Engineering services administrator Angela Walker is our C&W correspondent this month, and brings us up-to-date on the work that continues while the Railway is closed. Over to Angela…
A small skeleton team of five continues in the Kidderminster carriage works, observing the Government rules on social distancing, and also providing an extra level of security.
In the paintshop, 9055 has been getting some finishing touches; handles and doorstops fitted, lining and transfers finished, flooring has had its final polish and upholstery panels fitted. The only outstanding pieces to be fitted are seat bases which require upholstering.
Mid-April, 9055 was shunted out of the paintshop. Working from home, I had a phone call from mechanical team leader Nigel Hanson saying, “We’re on our way!” Next thing I knew I could hear the shunter with 9055, coming past my garden which backs onto the Railway. She looked beautiful and it was a real treat. I am so proud to work with all the volunteers and paid staff who work their magic to produce these beautiful restorations and maintain them.
Inspections are taking place on 2242’s ride heights, levelling and weighing, drawer gear, brake linkage, axle boxes and steam heat along with brake rigging and tyre measurement. Thank you to the GW (SVR) Association for bringing forward the mechanical works on this carriage to help the SVR bring in much-needed income for the next few weeks. Please visit their website to donate if you can.
Now in the paintshop is 24506, the Pigeon Van, one of our LNER Gresley teaks. She’s in for a deeper level of work. Supervisor Gary Parsons and train repairer Matt Walford have flatted down the roof and sides, and the first coat of undercoat is already on the roof.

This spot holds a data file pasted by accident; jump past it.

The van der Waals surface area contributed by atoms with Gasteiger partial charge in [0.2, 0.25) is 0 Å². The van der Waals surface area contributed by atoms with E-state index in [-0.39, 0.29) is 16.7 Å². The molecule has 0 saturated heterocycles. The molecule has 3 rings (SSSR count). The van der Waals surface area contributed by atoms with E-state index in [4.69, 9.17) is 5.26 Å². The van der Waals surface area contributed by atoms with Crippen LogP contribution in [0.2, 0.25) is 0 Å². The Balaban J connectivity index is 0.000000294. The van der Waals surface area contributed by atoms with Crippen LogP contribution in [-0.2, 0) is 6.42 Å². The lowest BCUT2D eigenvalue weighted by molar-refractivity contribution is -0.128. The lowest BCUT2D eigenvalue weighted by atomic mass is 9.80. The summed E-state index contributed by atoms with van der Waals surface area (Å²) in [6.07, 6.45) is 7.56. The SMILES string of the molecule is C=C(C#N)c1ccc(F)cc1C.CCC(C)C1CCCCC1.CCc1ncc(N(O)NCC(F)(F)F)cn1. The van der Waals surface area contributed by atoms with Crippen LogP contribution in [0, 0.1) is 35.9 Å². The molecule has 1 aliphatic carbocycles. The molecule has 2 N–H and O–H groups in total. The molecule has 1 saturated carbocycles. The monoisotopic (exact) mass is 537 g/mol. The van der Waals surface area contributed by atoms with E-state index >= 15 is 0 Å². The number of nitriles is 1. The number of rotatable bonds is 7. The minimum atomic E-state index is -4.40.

The teaks 43600, 52255 and 7960 are having a bit of attention too. These only need a light flat down, and then two coats of varnish. Spark hoods will be replaced on 43600 and 52255. You might be wondering why are we giving so much attention to the teaks right now? Well, the SVR Charitable Trust have very kindly offered to pay for the materials and towards the cost of labour, meaning that SVR Holdings don’t have to find the funds at this difficult time.
I asked Nigel and bodywork foreman Colin Astbury how they are finding things, working in these different times. Nigel said, “It’s like I’ve gone back in time to how it was 30 years ago - the phone’s not ringing and there are no emails to deal with.”
Colin explained the downside, saying, “There aren’t the usual endless offerings of help. There’s no atmosphere or camaraderie, and we’re missing the characters who make the carriage works what it is. On the plus side, varnishing was great as there was no dust and the quiet time was useful for lining.”
Colin asked me to pass on a big thank you to everyone who’s worked on 9055. The hard work has paid off as she was finished on schedule.
Click on the gallery for full screen images and descriptions.
Thanks to Alan Brookes for the 'fast motion' video below.
Restoration homeworking through the lockdown!
The LNER Carriage Group, part of the SVR Charitable Trust, have turned to ‘working from home’ in order to continue their volunteer conversion of the former GWR coach 5043 to Accessible Saloon Miniature Buffet 9581. This will provide the ‘GW’ carriage set with a much-needed buffet car and wheelchair accommodation. Carriage Group member Richard Gunning has been in touch with a further update.
Before the pandemic arrived and lockdown, the team made progress in a couple of areas.
A lot of thought has gone into the fixing of the ceilings. The group faced a challenge of roof panels for the original construction (for a compartment third) having carlines of incorrect spacing for the wheelchair buffet. As an LNER group the answer lay with the LNER practice! This supports ceilings on an inner arch of tongue and groove softwood. The group used new timber, except for framework of the lower ceilings in vestibules, WC and kitchen which used reclaimed and recycled timber.